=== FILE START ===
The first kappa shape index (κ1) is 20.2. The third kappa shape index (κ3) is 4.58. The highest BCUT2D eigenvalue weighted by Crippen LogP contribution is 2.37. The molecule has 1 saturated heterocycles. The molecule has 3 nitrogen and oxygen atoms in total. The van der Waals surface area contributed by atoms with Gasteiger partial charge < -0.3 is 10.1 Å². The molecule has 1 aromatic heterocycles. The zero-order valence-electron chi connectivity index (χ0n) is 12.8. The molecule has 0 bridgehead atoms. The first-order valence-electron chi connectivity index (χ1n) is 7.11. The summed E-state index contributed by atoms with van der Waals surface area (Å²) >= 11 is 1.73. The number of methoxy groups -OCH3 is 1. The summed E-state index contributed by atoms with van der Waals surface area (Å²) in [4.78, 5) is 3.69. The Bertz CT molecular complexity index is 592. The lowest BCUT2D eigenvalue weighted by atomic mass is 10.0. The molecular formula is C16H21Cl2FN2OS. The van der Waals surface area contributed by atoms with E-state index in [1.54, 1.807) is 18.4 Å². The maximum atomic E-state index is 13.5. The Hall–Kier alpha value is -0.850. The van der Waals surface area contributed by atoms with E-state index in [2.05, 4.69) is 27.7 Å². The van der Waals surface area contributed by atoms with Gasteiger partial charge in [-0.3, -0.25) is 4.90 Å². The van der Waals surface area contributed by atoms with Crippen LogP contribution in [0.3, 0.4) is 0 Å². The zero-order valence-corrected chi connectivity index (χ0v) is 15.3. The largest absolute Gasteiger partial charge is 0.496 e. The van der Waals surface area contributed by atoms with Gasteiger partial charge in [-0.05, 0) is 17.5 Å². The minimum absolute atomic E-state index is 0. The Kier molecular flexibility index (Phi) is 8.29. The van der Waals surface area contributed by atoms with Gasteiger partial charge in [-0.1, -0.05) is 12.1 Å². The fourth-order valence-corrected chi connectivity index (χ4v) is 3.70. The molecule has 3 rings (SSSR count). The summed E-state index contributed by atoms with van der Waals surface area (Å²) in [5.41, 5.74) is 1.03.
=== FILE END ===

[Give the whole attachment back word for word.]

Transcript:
The first kappa shape index (κ1) is 20.2. The third kappa shape index (κ3) is 4.58. The highest BCUT2D eigenvalue weighted by Crippen LogP contribution is 2.37. The molecule has 1 saturated heterocycles. The molecule has 3 nitrogen and oxygen atoms in total. The van der Waals surface area contributed by atoms with Gasteiger partial charge < -0.3 is 10.1 Å². The molecule has 1 aromatic heterocycles. The zero-order valence-electron chi connectivity index (χ0n) is 12.8. The molecule has 0 bridgehead atoms. The first-order valence-electron chi connectivity index (χ1n) is 7.11. The summed E-state index contributed by atoms with van der Waals surface area (Å²) >= 11 is 1.73. The number of methoxy groups -OCH3 is 1. The summed E-state index contributed by atoms with van der Waals surface area (Å²) in [4.78, 5) is 3.69. The Bertz CT molecular complexity index is 592. The lowest BCUT2D eigenvalue weighted by atomic mass is 10.0. The molecular formula is C16H21Cl2FN2OS. The van der Waals surface area contributed by atoms with E-state index in [1.54, 1.807) is 18.4 Å². The maximum atomic E-state index is 13.5. The Hall–Kier alpha value is -0.850. The van der Waals surface area contributed by atoms with E-state index in [2.05, 4.69) is 27.7 Å². The van der Waals surface area contributed by atoms with Gasteiger partial charge in [-0.3, -0.25) is 4.90 Å². The van der Waals surface area contributed by atoms with Crippen LogP contribution in [0.3, 0.4) is 0 Å². The zero-order valence-corrected chi connectivity index (χ0v) is 15.3. The largest absolute Gasteiger partial charge is 0.496 e. The van der Waals surface area contributed by atoms with Gasteiger partial charge in [-0.05, 0) is 17.5 Å². The minimum absolute atomic E-state index is 0. The Kier molecular flexibility index (Phi) is 8.29. The van der Waals surface area contributed by atoms with Gasteiger partial charge in [-0.1, -0.05) is 12.1 Å². The fourth-order valence-corrected chi connectivity index (χ4v) is 3.70. The molecule has 3 rings (SSSR count). The summed E-state index contributed by atoms with van der Waals surface area (Å²) in [5.41, 5.74) is 1.03.